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Before long, pressurized Florida will swamp Muschamp too

by | Special to CBSSports.com

Six years.

That's my over-under on how long Will Muschamp lasts as head football coach at the University of Florida. Not because he'll get fired -- heck, no -- Muschamp likely will have put at least one Southeastern Conference and/or national championship bauble in the trophy case by then, but because he'll have Meyer-ized himself.

Muschamp is in his first season in charge of the Gators in relief of Urban Meyer, who quit after, yessir, six years on the job. Meyer cited health concerns as one of the reasons for giving up the high-paying and high-profile gig. It was consuming him, and the tightly wound Meyer looked calm in game-day sideline comparison to the animated Muschamp.

And now it's Alabama Week with the Crimson Tide -- coached by Muschamp mentor Nick Saban -- coming to The Swamp for a Saturday night visit that undoubtedly will send the new leader of the Gators into various spasmodic fits of glee and anger depending upon circumstance in Ben Hill Griffin Stadium.

Here, for example, is Muschamp on Muschamp Gone Wild from his days as defensive coordinator at Texas where he was head coach-in-waiting behind Mack Brown before Florida beckoned:

"My wife doesn't really like it very much. You've got to find the right buttons to get the guys to play. Our job is to do the best we can do for our football players. That's acting like an idiot at times, and that's a good job description for me, I guess."

No apologies, in other words.

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Muschamp went bonkers when leaving the field at halftime against Tennessee earlier this month -- the Gators held a 17-6 lead at the time, by the way -- while berating officials during a long-running tirade.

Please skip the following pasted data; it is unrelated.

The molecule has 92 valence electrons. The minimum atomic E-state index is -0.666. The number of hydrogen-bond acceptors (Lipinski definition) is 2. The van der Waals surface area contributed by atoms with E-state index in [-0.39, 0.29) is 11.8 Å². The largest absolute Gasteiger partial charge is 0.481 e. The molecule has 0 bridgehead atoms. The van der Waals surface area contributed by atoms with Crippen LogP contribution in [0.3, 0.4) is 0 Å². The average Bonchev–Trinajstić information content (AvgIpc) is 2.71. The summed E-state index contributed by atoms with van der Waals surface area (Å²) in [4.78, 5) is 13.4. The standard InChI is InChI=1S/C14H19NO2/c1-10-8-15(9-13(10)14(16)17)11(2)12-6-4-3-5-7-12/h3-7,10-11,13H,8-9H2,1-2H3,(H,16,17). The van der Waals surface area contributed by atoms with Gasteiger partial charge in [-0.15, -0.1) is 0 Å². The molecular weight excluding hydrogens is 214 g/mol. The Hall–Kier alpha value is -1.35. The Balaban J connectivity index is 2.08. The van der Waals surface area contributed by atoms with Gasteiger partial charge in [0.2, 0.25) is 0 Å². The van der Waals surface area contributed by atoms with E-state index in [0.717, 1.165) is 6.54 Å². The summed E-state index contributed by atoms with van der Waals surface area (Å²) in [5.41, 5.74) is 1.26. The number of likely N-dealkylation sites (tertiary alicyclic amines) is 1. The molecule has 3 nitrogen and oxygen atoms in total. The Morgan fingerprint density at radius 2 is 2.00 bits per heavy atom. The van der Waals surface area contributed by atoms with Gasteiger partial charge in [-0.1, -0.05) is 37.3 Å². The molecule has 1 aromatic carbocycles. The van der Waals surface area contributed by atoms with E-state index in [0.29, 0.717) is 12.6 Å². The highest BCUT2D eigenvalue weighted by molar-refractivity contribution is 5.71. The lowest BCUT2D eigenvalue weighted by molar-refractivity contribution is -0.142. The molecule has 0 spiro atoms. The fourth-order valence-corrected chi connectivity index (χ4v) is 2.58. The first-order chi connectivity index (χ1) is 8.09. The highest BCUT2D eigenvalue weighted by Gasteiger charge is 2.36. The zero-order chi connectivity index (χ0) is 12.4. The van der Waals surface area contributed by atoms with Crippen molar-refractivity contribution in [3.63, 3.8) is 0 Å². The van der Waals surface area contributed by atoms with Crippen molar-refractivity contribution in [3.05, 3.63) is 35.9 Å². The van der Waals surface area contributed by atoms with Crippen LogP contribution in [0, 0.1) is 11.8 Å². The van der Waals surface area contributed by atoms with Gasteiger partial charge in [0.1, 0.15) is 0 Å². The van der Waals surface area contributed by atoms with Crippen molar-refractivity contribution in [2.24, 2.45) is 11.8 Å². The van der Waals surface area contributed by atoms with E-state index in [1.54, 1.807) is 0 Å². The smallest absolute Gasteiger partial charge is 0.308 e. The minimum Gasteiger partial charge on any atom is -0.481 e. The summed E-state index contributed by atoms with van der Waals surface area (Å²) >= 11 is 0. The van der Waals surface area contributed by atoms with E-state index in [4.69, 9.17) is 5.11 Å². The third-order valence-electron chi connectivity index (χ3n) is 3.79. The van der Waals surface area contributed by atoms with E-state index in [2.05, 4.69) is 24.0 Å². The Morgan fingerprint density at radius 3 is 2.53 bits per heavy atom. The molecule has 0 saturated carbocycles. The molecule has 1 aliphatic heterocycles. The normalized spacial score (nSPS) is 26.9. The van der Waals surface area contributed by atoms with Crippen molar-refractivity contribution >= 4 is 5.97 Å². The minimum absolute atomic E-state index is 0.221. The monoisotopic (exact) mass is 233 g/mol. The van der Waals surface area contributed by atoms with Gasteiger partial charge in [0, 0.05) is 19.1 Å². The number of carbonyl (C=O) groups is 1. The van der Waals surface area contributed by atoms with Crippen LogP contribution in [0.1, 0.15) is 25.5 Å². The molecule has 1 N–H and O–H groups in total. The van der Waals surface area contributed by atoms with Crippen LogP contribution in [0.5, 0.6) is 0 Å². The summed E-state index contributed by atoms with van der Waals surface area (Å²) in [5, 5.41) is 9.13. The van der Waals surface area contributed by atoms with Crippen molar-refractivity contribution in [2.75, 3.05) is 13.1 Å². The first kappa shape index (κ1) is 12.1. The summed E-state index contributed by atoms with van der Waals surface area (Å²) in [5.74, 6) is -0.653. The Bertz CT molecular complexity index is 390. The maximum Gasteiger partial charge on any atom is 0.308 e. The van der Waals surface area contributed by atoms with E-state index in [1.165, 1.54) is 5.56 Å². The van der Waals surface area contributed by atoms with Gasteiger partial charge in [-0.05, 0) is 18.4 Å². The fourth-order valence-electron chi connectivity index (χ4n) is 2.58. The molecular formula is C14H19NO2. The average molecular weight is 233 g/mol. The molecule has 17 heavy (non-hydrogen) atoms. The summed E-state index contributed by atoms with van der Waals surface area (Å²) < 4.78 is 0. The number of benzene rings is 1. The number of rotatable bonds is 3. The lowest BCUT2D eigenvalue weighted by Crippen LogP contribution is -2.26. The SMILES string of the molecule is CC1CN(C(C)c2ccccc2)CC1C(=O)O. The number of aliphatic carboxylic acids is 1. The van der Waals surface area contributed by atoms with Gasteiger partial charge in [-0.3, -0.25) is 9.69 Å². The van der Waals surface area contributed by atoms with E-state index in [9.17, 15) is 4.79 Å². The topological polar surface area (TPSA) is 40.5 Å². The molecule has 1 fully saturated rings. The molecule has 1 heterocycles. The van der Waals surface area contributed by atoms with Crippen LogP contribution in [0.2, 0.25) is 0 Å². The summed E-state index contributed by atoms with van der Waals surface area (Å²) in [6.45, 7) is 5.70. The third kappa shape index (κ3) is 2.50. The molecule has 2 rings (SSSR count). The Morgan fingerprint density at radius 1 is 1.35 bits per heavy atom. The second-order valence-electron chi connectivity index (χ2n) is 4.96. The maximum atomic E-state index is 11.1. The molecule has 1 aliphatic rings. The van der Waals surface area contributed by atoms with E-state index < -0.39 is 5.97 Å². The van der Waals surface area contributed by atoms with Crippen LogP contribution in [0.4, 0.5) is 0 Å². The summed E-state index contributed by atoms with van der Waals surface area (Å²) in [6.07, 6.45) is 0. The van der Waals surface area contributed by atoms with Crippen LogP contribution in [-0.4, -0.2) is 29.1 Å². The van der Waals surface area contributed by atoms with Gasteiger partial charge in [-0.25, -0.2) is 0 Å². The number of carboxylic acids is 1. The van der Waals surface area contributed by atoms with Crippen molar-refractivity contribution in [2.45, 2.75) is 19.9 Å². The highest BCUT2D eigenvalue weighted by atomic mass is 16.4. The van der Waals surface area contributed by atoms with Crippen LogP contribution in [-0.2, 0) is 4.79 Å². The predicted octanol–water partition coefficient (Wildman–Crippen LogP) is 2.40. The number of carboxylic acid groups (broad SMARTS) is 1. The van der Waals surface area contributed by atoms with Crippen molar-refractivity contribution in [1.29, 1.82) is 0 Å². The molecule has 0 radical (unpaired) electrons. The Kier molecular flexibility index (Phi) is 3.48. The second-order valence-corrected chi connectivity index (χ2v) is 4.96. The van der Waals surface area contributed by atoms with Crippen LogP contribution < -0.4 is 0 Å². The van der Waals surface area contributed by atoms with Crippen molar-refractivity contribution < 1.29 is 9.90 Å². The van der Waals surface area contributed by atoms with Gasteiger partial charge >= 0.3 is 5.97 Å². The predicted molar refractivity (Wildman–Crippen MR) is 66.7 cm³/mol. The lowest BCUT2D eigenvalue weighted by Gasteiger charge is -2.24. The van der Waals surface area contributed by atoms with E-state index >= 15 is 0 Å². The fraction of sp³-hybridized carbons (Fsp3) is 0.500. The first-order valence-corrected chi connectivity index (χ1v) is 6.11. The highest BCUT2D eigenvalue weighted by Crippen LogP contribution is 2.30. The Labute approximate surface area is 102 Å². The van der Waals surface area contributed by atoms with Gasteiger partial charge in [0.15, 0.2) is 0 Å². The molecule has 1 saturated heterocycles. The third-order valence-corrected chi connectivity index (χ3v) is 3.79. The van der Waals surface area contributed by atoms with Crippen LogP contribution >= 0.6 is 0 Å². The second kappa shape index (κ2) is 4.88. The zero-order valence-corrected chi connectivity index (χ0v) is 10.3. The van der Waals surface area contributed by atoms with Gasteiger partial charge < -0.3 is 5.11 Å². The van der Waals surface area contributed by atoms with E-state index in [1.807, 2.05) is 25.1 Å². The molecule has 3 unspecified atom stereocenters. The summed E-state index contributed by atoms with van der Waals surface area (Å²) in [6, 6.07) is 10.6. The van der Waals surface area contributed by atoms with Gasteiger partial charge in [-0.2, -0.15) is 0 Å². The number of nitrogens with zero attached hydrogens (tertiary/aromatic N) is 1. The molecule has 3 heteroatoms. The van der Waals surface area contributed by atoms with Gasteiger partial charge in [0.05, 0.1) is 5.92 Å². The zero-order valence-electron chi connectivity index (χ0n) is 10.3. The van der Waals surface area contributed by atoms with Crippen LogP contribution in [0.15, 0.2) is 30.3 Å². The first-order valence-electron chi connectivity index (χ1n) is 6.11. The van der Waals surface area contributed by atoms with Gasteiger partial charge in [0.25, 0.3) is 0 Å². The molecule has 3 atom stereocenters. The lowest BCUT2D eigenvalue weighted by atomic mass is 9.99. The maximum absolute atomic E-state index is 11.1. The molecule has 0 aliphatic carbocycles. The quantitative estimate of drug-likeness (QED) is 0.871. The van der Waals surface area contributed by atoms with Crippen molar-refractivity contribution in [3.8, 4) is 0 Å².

"I was upset about a bunch of things," Muschamp said in simplistic post-game explanation.

There had been a hilarious episode against Alabama-Birmingham a week earlier when Muschamp went to the ground on hands and knees using his headset as a prop to demonstrate a play for an official's edification. The Gators were on their way to a 39-0 victory.

"Coach is always looking out for us," is how Gators quarterback John Brantley put it.

The same thing can be said of most coaches on any level in any sport, of course, and it seems especially true of the most successful ones. But the level of Muschamp's personal investment runs particularly deep.

He broke his tibia and fibula back in his days as a high school baseball player, for example, and had a 17-inch steel rod inserted in his leg to facilitate healing. That rod is kept on display in Muschamp's office these days as a message to players about overcoming adversity.

So, how amped might Muschamp, who was a Saban assistant on staffs at LSU and with the Miami Dolphins, be when standing across the field from him?

It was Florida athletic director Jeremy Foley who told me soon after having hired Muschamp that the coach "is cut from the same cloth as Urban."

Meyer was 41 years old when he coached his first game with the Gators, and went on to win two national championships; Muschamp was 40 when the Gators beat Florida Atlantic to open this season.

But can Muschamp last longer than Meyer did in the UF cauldron?

If the lines of communication between the men were as open and honest as they were reported to have been during the transition period, then the subject of health should have come up.

Here's hoping.

"Six years at Florida," Meyer said, "equals 40 years of life."

He spoke those words after his Gator finale in an Outback Bowl win against Penn State.

"I know Urban needs [a break]," his wife, Shelley, said that same day. "He needs something less intense."

Muschamp's wife, Carol, probably will say something similar to her husband ... and likely sooner than either of them now can imagine.


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